• A 2021 Mayo Clinic survey of 4,440 women aged 45 to 60 found that 13.4% reported experiencing at least one negative work outcome due to menopause symptoms, while 10.8% reported missing work in the past year.
  • The Mayo Clinic further estimates that the US loses $1.8 billion annually due to workdays lost as a result of menopause symptoms.

How does menopause affect a woman’s experience in the workplace?

One aspect lacking in the push for gender equality is the recognition of the necessity for adjustments that women transitioning through age into menopause might require. A stark illustration of this disparity can be seen on the US Equal Employment Opportunity Commission website, where a search for information on the rights of women yields abundant results. In contrast, information on menopause is notably absent. Menopause involves more than hot flashes and night sweats. Most of the women who encountered challenges during menopause reported issues with sleeping and cognitive fog as key symptoms that significantly affected their work experience. A majority of women face one or more symptoms they find challenging. Anxiety or depression stemming directly from these changes are among the commonly cited difficulties.

What kind of support is there for older women in the workplace? 

Despite the universal advancements towards gender equality, women often face career challenges related to age and life stages, particularly concerning menopause. In societies and industries, implicit and age-related constraints can influence women’s career paths. This discussion leads me back to a question: has the progress toward gender equality in the workplace adequately considered the challenges faced by employees as they progress through perimenopause and into menopause?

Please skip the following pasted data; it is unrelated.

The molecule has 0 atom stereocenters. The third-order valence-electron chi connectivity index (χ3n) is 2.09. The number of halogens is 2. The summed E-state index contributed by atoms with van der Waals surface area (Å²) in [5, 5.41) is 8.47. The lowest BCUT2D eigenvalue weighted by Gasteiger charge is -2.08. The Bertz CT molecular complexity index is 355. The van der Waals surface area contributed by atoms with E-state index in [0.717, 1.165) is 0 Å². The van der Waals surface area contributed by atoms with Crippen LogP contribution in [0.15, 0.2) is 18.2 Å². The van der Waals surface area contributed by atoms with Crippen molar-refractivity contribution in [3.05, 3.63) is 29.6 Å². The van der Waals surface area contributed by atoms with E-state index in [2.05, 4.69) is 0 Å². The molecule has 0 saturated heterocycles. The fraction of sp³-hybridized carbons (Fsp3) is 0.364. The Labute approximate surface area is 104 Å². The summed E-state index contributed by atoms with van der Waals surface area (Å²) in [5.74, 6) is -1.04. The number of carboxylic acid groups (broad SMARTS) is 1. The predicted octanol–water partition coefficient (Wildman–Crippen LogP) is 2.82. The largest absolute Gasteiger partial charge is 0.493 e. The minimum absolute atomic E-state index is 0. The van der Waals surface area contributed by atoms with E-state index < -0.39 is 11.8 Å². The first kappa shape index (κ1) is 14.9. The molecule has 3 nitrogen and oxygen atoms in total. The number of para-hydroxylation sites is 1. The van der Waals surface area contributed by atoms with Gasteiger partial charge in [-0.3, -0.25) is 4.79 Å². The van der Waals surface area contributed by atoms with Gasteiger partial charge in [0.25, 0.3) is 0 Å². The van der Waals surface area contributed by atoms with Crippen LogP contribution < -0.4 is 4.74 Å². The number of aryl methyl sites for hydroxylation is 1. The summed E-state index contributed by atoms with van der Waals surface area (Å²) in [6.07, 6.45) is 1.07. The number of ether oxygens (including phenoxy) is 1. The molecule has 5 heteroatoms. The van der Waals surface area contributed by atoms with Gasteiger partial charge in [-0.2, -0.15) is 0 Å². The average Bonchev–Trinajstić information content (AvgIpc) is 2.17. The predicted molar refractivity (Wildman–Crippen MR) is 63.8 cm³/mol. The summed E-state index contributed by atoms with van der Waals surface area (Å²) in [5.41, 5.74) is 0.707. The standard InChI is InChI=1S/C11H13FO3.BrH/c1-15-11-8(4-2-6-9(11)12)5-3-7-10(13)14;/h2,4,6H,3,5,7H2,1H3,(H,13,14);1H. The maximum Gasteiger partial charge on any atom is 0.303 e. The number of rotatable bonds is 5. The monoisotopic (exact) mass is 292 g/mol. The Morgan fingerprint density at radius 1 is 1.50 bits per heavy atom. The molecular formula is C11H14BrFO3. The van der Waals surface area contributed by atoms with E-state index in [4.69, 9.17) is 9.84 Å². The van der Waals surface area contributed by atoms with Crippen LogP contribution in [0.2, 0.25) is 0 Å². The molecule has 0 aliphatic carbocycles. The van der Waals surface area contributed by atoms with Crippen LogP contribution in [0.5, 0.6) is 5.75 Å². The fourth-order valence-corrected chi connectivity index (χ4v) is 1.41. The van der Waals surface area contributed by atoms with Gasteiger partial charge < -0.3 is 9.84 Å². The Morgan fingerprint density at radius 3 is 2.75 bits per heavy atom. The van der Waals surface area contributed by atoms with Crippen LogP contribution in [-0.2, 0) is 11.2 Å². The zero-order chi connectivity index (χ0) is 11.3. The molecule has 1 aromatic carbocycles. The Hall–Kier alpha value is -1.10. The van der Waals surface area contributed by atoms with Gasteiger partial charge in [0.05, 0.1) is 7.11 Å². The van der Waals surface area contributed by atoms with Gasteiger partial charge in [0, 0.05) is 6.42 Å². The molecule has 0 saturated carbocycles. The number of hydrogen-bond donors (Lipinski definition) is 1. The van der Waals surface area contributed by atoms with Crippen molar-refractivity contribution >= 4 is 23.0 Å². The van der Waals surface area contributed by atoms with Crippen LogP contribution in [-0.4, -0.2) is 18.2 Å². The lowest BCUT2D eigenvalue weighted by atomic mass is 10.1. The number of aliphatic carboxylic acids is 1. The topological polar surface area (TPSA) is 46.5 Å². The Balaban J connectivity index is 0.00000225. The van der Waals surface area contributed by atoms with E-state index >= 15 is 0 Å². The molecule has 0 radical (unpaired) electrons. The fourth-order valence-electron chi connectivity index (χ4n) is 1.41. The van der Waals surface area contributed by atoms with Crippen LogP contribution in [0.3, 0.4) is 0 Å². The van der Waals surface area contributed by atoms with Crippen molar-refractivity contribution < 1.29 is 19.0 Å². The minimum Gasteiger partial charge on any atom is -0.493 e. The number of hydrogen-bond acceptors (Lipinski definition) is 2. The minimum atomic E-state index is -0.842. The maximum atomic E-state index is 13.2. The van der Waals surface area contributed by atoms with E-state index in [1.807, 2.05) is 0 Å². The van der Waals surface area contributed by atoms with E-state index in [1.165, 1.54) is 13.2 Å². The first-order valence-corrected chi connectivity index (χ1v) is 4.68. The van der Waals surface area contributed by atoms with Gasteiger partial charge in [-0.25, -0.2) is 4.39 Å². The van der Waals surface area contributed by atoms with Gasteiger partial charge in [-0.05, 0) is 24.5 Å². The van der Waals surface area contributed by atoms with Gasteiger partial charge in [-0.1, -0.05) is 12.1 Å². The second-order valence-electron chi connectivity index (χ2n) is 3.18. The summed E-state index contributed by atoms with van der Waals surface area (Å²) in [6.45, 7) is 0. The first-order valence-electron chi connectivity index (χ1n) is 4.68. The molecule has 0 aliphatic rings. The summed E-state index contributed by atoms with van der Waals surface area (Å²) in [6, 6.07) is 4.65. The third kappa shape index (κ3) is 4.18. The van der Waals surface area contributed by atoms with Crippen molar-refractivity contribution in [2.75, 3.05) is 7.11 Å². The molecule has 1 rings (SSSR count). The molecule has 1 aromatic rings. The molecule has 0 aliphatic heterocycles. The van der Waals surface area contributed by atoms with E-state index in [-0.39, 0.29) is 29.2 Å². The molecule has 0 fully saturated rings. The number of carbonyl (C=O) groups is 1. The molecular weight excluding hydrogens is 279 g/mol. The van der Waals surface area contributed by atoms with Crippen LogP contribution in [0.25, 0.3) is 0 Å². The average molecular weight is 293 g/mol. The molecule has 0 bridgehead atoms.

What steps should employers take to better support employees going through menopause?

A real-life insight into this issue can be gained from a survey conducted among thousands of women aged 45 to 55 in the U.K. who are currently experiencing or have gone through perimenopause or menopause.  This situation has brought to light some issues in the workplace that have effects on women going through menopause;
  •  10% of menopausal women who were still working had quit their jobs because of their symptoms.
  •  In the survey, 80% of women mentioned that their employers had not shared information, provided training, or established a policy for managing absences arising from symptoms of menopause.
  •  Nearly half of the women surveyed had not consulted their doctors for treatment of their symptoms. Among them, one-third experienced delays in getting diagnosed.
  •  Fewer than half of the women who sought medical advice about menopause were immediately offered Hormone Replacement Therapy.
Employers must acknowledge that menopause can affect women’s job performance. Without support, many women may lose motivation at work due to their symptoms. And grow to doubt their capabilities. This can lead to outcomes such as leaving the workforce when symptoms are severe, reducing work hours, or avoiding seeking promotions. By implementing changes in HR practices, training programs providing information about menopause throughout the corporation, adjusting absence policies to offer flexible work options, and making environmental adaptations, employers can better support women during this phase.